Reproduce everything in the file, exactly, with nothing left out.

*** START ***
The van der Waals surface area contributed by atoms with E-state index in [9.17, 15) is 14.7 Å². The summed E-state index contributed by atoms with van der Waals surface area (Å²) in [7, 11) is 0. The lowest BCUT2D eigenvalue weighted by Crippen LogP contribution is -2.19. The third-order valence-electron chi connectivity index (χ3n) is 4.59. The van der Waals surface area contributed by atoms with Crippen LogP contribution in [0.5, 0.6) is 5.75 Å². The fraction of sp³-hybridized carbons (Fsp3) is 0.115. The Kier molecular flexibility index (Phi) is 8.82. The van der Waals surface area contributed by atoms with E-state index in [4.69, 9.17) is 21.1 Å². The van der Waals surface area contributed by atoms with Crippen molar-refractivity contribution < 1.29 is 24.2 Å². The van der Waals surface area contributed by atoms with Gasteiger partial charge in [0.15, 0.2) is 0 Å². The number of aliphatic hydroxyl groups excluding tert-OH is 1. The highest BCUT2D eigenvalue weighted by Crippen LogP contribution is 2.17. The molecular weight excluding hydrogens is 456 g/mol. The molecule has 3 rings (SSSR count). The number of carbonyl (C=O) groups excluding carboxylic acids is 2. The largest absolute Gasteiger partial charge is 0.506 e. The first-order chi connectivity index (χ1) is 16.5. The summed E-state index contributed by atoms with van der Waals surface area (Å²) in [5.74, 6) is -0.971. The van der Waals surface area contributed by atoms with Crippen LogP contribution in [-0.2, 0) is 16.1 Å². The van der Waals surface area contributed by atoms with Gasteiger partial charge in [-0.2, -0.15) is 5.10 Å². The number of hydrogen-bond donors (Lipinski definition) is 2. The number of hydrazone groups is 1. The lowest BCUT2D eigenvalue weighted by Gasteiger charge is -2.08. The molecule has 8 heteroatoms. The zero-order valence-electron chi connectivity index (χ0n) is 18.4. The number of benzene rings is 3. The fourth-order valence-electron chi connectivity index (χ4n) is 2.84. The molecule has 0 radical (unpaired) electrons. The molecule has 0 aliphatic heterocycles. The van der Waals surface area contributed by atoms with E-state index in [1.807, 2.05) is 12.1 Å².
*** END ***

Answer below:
The van der Waals surface area contributed by atoms with E-state index in [9.17, 15) is 14.7 Å². The summed E-state index contributed by atoms with van der Waals surface area (Å²) in [7, 11) is 0. The lowest BCUT2D eigenvalue weighted by Crippen LogP contribution is -2.19. The third-order valence-electron chi connectivity index (χ3n) is 4.59. The van der Waals surface area contributed by atoms with Crippen LogP contribution in [0.5, 0.6) is 5.75 Å². The fraction of sp³-hybridized carbons (Fsp3) is 0.115. The Kier molecular flexibility index (Phi) is 8.82. The van der Waals surface area contributed by atoms with E-state index in [4.69, 9.17) is 21.1 Å². The van der Waals surface area contributed by atoms with Crippen molar-refractivity contribution < 1.29 is 24.2 Å². The van der Waals surface area contributed by atoms with Gasteiger partial charge in [0.15, 0.2) is 0 Å². The number of aliphatic hydroxyl groups excluding tert-OH is 1. The highest BCUT2D eigenvalue weighted by Crippen LogP contribution is 2.17. The molecular weight excluding hydrogens is 456 g/mol. The molecule has 3 rings (SSSR count). The number of carbonyl (C=O) groups excluding carboxylic acids is 2. The largest absolute Gasteiger partial charge is 0.506 e. The first-order chi connectivity index (χ1) is 16.5. The summed E-state index contributed by atoms with van der Waals surface area (Å²) in [5.74, 6) is -0.971. The van der Waals surface area contributed by atoms with Crippen LogP contribution in [-0.2, 0) is 16.1 Å². The van der Waals surface area contributed by atoms with Gasteiger partial charge in [-0.2, -0.15) is 5.10 Å². The number of hydrogen-bond donors (Lipinski definition) is 2. The number of hydrazone groups is 1. The lowest BCUT2D eigenvalue weighted by Gasteiger charge is -2.08. The molecule has 8 heteroatoms. The zero-order valence-electron chi connectivity index (χ0n) is 18.4. The number of benzene rings is 3. The fourth-order valence-electron chi connectivity index (χ4n) is 2.84. The molecule has 0 radical (unpaired) electrons. The molecule has 0 aliphatic heterocycles. The van der Waals surface area contributed by atoms with E-state index in [1.807, 2.05) is 12.1 Å².